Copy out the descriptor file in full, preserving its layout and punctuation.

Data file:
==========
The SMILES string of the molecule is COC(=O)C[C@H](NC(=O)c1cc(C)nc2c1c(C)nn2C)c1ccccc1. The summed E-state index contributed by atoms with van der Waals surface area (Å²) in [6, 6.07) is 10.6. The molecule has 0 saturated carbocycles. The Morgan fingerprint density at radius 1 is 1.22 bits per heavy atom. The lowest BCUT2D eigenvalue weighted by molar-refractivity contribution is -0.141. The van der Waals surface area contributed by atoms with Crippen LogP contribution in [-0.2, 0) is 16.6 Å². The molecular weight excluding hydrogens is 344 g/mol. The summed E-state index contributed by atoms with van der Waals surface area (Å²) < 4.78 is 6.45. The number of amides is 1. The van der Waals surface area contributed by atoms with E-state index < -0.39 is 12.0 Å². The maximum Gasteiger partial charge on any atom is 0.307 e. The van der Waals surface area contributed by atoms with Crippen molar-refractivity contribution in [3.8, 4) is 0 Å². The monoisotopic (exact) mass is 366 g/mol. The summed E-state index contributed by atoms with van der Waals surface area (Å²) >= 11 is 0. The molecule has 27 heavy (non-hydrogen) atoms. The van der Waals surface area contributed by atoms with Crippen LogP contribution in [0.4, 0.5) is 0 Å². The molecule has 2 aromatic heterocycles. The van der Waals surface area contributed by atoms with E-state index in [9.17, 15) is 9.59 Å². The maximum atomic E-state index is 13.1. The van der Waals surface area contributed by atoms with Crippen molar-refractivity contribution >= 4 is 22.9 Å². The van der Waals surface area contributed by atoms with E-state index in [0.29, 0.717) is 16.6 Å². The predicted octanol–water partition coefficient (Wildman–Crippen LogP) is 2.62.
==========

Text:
The SMILES string of the molecule is COC(=O)C[C@H](NC(=O)c1cc(C)nc2c1c(C)nn2C)c1ccccc1. The summed E-state index contributed by atoms with van der Waals surface area (Å²) in [6, 6.07) is 10.6. The molecule has 0 saturated carbocycles. The Morgan fingerprint density at radius 1 is 1.22 bits per heavy atom. The lowest BCUT2D eigenvalue weighted by molar-refractivity contribution is -0.141. The van der Waals surface area contributed by atoms with Crippen LogP contribution in [-0.2, 0) is 16.6 Å². The molecular weight excluding hydrogens is 344 g/mol. The summed E-state index contributed by atoms with van der Waals surface area (Å²) < 4.78 is 6.45. The number of amides is 1. The van der Waals surface area contributed by atoms with E-state index < -0.39 is 12.0 Å². The maximum Gasteiger partial charge on any atom is 0.307 e. The van der Waals surface area contributed by atoms with Crippen molar-refractivity contribution in [3.8, 4) is 0 Å². The monoisotopic (exact) mass is 366 g/mol. The summed E-state index contributed by atoms with van der Waals surface area (Å²) >= 11 is 0. The molecule has 27 heavy (non-hydrogen) atoms. The van der Waals surface area contributed by atoms with Crippen LogP contribution in [0.4, 0.5) is 0 Å². The molecule has 2 aromatic heterocycles. The van der Waals surface area contributed by atoms with E-state index in [9.17, 15) is 9.59 Å². The maximum atomic E-state index is 13.1. The van der Waals surface area contributed by atoms with Crippen molar-refractivity contribution >= 4 is 22.9 Å². The van der Waals surface area contributed by atoms with E-state index in [0.29, 0.717) is 16.6 Å². The predicted octanol–water partition coefficient (Wildman–Crippen LogP) is 2.62.